A 23-year-old Anne Arundel County man was identified in court papers yesterday as the attacker who pulled out a knife and fatally stabbed University of Maryland sophomore Brandon J. Malstrom early Sunday.
In documents charging Quan L. Davis of Hanover with first-degree murder, Prince George's County police allege that he killed Malstrom, 20, outside a white clapboard house in College Park where an off-campus student party was being held.
Witnesses at the party and co-defendant John Ryan Schlamp, who was charged with first-degree murder Sunday afternoon, told authorities that Davis "pulled an unknown object from his waistband, striking [Malstrom] in the torso," according to the court documents filed in Prince George's County.
Davis and Schlamp, 24, of Columbia, also punched and kicked at Malstrom, who attended the party with his older brother and several friends.
Police said yesterday they questioned a third man but concluded that he should not be charged.
Investigators say that Malstrom and his brother, Bill, a recent Salisbury (Md.) University graduate, were in the wrong place at the wrong time -- standing outside the house in the 7300 block of Dickenson Avenue when both suspects, allegedly seeking retaliation for being kicked out of the party they crashed, confronted them.
When Brandon Malstrom refused a demand that he hand over his cell phone, he was stabbed, police allege.
Schlamp was apprehended within minutes of the attack by a university police officer patrolling the area, but Davis was not arrested until Tuesday afternoon. Both are being held in the Prince George's County jail.
Neither suspect had an apparent connection to the university, and it was unclear how they knew each other. Police said Davis told them he had attended Oakland Mills High in Howard County and was an athlete at the school. Schlamp attended Howard High School, where he played varsity football.
The varsity basketball coach at Oakland Mills High said yesterday that a Quan Davis was a standout point guard and captain of his team before graduating in 1997. The documents filed by Prince George's police listed the suspect as 5-foot-3, a height that he said was consistent with the Quan Davis he coached.
The coach, David Appleby, said that "he kind of struck me as a guy who was his own man. He was kind of friendly with everybody, but not close to anybody." The player also excelled on the high school's football team and was a good student, said Appleby, who last spoke with the player about a year ago.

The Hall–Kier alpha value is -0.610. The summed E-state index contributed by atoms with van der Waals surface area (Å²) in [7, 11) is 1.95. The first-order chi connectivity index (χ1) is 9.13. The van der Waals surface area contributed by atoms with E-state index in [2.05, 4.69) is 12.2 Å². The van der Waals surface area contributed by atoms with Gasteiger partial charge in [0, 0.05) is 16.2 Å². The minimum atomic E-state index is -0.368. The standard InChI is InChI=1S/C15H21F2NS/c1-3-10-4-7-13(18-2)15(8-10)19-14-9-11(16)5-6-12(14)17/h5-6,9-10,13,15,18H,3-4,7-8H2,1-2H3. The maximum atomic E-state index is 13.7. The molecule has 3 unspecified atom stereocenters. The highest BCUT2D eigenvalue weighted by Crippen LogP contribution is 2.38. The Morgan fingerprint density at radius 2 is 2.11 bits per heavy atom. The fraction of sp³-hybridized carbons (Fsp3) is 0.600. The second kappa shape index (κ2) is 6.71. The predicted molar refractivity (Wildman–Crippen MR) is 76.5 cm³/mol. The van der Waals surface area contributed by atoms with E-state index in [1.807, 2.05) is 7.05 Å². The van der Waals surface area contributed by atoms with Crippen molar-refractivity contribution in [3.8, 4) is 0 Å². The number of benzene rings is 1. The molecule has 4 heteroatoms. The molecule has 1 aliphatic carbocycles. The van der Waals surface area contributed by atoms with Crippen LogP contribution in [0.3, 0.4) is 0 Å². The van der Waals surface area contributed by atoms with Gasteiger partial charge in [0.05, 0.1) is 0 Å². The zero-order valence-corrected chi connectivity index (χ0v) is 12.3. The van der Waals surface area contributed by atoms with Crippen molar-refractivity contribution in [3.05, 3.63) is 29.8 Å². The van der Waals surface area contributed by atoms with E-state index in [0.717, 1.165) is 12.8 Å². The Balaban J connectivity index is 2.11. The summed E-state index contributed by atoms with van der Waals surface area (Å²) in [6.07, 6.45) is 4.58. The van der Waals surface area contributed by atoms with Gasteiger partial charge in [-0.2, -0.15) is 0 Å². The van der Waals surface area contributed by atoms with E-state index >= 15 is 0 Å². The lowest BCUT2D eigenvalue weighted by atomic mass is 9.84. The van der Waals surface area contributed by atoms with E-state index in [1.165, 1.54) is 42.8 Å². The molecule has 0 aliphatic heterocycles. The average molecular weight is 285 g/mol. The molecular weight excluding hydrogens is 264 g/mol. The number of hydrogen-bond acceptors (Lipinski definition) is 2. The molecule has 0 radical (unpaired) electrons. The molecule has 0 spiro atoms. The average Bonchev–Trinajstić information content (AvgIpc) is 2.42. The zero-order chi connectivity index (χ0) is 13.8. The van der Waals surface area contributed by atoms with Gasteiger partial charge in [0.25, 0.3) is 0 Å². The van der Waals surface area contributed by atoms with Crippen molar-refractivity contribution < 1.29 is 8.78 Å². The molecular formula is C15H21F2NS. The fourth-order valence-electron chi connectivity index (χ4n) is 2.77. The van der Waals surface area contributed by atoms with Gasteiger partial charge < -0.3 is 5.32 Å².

Schlamp appeared in Circuit Court yesterday before Judge Frank Kratovil, who ordered him held without bond. A bail hearing for Davis is scheduled for this afternoon.
During his brief court appearance, the 5-foot-3 Schlamp, a former high school football player, wore his ear-length blond hair slicked back and appeared disheveled. His attorney, Henry McRobie, said after the hearing that Schlamp was "obviously [at the party] and obviously involved, but how, exactly, we don't know at this point."
McRobie said he met briefly with his client and could offer scant details.
According to police and witness accounts, it was Schlamp who demanded that Malstrom hand over the cell phone. When Malstrom resisted, Schlamp shouted, "I'm going to kill you" and punched him, according to court documents.
Sheila Schlamp said yesterday that she last saw her son Friday afternoon. "I can't believe it. My son cannot be a part of this," she said.
But she acknowledged that he had been in trouble before. Court documents show that Schlamp was sentenced to a year's probation after pleading guilty to second-degree assault in a 1997 incident.
The documents say that Schlamp attended a party in Columbia thrown by the son of state Sen. Edward J. Kasemeyer (D-Baltimore County). The senator and his wife were not home at the time and the party apparently got out of control, prompting a noise complaint and police response. The assault charge accused Schlamp of kicking a police officer several times.
Court records also show that Schlamp was sentenced last year to three years' probation and fined $295 for driving under the influence of alcohol in May 2001. Conditions of the probation include staying away from alcohol.
McRobie, who also represented Schlamp in that case, said that "the reality of the [first-degree murder] charges have set in, and he's very, very upset."
It was only after Schlamp was arrested that another partygoer found Malstrom lying in the side yard of a nearby house, where he had apparently stumbled and collapsed.
Malstrom, a business major, was taken to Prince George's Hospital Center, where he died five hours later after undergoing surgery.
Staff writer Alicia Cypress and staff researcher Bobbye Pratt contributed to this report.